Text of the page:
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Potter’ a chalice of malice

Tae Andrews | Friday, March 10, 2006

Dust off those spellbooks and pick up those wands – school is back in session. Returning to the Hogwarts School of Witchcraft and Wizardry for a fourth year, the DVD release of “Harry Potter and the Goblet of Fire” marks the latest installment of the boy wizard’s adventures.

Just as each year at Hogwarts opens with a new Defense Against the Dark Arts instructor, as of late the directing chore on the Harry Potter franchise has become a game of musical chairs.

Not to be confused with the trans-Atlantic explorer by the same name, director Chris Columbus helmed the first two films in the series, “Harry Potter and the Sorceror’s Stone” and “Harry Potter and the Chamber of Secrets.” Columbus proved himself a wizard in his ability to translate the literary magic of J.K. Rowling to the silver screen.

Director Alfonso Cuarón was brought in to direct the third film, “Harry Potter and the Prisoner of Azkaban,” as the series took a turn for the darker. While “Azkaban” met with critical and commercial success, newcomer Mike Newell was given the keys to direct “Harry Potter and the Goblet of Fire.” With so much turnover at the position, each new “Harry Potter” director was faced with the opportunity to leave his indelible mark on the series – or drive it into the ground.

Not to worry, Potter-heads – Newell doesn’t drop the Quaffle here. “Harry Potter and the Goblet of Fire” sees Hogwarts host the Tri-Wizard Tournament, a competition between champions from Hogwarts and the rival magic schools of Beauxbatons and Durmstrang.

After all of the students enter their names for a chance to compete in the Tournament, the Goblet of Fire selects three names for the Tournament – Cedric Diggory, Fleur Delacoeur and Viktor Krum. However, the Goblet of Fire turns out to be a chalice of malice, as it spits out an unprecedented fourth name for the Tournament – Harry Potter. Questions of magical foul play notwithstanding, Potter enters the Tri-Wizard Tournament.

The competition is fierce. In the first challenge, Harry is required to steal a golden egg from the nest of a dragon, with a Hungarian Horntail quite literally breathing fire down his neck. Harry also faces stiff competition from his rival champions in the tournaments, especially Viktor Krum.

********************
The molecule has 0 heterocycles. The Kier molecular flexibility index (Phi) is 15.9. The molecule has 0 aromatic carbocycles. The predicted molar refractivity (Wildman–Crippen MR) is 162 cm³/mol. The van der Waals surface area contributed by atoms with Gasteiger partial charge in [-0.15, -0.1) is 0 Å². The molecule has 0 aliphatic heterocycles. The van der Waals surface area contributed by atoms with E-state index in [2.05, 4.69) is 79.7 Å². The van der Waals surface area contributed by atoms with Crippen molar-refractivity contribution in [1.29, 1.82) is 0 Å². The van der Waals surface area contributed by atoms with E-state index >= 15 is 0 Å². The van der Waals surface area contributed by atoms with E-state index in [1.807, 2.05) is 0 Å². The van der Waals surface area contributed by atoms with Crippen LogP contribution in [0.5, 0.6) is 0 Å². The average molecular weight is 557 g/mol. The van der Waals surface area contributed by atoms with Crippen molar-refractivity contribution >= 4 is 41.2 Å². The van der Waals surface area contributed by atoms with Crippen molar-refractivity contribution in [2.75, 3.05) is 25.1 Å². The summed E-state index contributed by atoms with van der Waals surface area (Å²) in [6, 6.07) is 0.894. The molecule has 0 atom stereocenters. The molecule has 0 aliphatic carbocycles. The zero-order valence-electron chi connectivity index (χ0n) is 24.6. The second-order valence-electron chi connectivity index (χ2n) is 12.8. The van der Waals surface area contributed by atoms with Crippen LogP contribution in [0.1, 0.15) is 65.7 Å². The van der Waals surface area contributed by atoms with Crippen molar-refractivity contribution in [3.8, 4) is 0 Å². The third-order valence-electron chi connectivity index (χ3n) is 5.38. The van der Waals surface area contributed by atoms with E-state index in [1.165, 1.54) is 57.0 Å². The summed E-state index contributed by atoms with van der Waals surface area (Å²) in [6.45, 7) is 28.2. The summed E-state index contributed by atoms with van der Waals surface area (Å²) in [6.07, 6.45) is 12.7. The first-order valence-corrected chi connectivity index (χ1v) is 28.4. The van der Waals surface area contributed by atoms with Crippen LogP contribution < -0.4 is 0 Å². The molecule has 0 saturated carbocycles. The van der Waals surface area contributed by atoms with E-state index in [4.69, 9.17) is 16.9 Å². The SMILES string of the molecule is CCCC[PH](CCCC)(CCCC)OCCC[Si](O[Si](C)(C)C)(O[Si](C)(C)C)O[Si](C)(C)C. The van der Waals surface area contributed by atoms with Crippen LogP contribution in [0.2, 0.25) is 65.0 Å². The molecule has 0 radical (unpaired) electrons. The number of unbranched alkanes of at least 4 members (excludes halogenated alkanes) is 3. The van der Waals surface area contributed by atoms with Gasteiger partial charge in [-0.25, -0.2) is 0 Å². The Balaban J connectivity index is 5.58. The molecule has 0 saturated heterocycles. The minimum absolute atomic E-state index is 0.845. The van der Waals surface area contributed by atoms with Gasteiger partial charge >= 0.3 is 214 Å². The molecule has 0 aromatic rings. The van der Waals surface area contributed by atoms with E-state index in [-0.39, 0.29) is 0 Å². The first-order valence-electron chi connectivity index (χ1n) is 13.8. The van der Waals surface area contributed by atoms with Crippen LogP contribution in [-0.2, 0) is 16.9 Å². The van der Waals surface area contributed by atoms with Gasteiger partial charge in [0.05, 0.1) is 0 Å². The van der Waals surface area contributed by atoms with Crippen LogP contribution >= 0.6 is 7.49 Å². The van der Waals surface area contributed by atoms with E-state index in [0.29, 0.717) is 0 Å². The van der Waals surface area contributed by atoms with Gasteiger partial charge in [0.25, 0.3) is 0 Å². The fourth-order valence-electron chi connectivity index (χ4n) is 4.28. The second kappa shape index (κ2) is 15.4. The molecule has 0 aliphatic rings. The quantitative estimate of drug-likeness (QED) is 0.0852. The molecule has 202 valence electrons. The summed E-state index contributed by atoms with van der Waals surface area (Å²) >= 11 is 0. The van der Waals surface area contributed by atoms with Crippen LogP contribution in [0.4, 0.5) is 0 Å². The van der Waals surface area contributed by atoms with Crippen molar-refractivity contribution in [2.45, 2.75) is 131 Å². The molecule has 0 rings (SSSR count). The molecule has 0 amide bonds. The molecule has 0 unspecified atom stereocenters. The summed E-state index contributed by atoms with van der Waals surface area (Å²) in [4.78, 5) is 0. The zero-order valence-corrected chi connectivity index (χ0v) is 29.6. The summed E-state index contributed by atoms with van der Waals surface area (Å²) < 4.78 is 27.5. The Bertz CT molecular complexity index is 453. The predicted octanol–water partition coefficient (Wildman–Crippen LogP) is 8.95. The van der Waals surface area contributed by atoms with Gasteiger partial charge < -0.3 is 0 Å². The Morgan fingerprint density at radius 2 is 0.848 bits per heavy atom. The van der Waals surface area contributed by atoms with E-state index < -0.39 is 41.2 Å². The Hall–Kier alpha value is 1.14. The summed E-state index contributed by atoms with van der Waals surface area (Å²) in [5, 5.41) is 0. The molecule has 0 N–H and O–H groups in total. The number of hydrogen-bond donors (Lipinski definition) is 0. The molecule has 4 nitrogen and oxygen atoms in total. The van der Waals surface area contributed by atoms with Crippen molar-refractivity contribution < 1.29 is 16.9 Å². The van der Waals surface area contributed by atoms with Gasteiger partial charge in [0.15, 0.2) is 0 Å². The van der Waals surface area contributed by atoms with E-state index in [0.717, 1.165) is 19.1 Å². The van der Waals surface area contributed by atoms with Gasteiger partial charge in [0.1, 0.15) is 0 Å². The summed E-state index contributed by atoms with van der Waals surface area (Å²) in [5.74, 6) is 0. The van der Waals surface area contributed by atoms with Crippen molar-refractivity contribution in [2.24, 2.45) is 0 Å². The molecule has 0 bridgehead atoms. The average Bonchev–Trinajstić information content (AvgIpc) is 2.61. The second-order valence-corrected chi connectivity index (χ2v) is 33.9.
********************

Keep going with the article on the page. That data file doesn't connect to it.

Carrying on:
Described as “the best Seeker in the world,” Krum looks and plays a lot like Irish safety Tom Zbikowski – if he had taken up Quidditch instead of football. Fortunately for both the health of Quidditch players everywhere and Notre Dame’s secondary, Zbikowski was kept away from broomsticks as a child and gravitated towards the pigskin instead.

Already the star player of the Bulgarian national team in the Quidditch World Cup, Krum gives new meaning to the term “player in the major leagues” when he succeeds in asking Hermione out to an inter-school dance.

As the fourth film in the series, the kids of “Goblet of Fire” are definitely starting to grow up. In fact, Harry, Ron and Hermione fall under a spell no amount of wand-waving can cure – the magic of love. After seeing the dazzling Hermione with Krum at the dance, Ron is struck with jealousy, starting turbulent times and rocky romance between Ron and the bookworm -turned-bombshell. Given that actress Emma Watson is only 15 years old, many of the over-18 wizards in the audience would do well to utter “Wingardium Leviosa!” and levitate their jaws off the floor, or else run the risk of ending up in the wizard prison of Azkaban.

In addition to Watson, Daniel Radcliffe again turns in a fine performance as the lightning-scarred Harry Potter, and Rupert Grint is similarly good as Ron. Also, Ralph Fiennes is excellent as the evil Lord Voldemort. Despite playing a character who goes by the moniker He-Who-Must-Not-Be-Named, Fiennes deserves some recognition for his portrayal of the Dark Lord.

“The Goblet of Fire” DVD is available as a one-disc option with just the movie or as a two-disc set with special features. Special features include additional scenes, conversations with the actors and features focusing on each part of the Tri-Wizard Tournament.

Mike Newell does a good job as the film’s director. While it has an episodic feel, and some of the transitions between scenes are weak, Newell was faced with the unenviable task of dropping J.K. Rowlings’ 752-page tome into a witch’s cauldron and distilling a film out of it.

Although “Goblet” still runs a butt- numbing 157 minutes, the movie doesn’t drag due to Newell’s use of computer-generated imagery, which creates a visual experience that can only be described as spellbinding.

All things considered, “Harry Potter and the Goblet of Fire” is a solid effort worthy of a toast.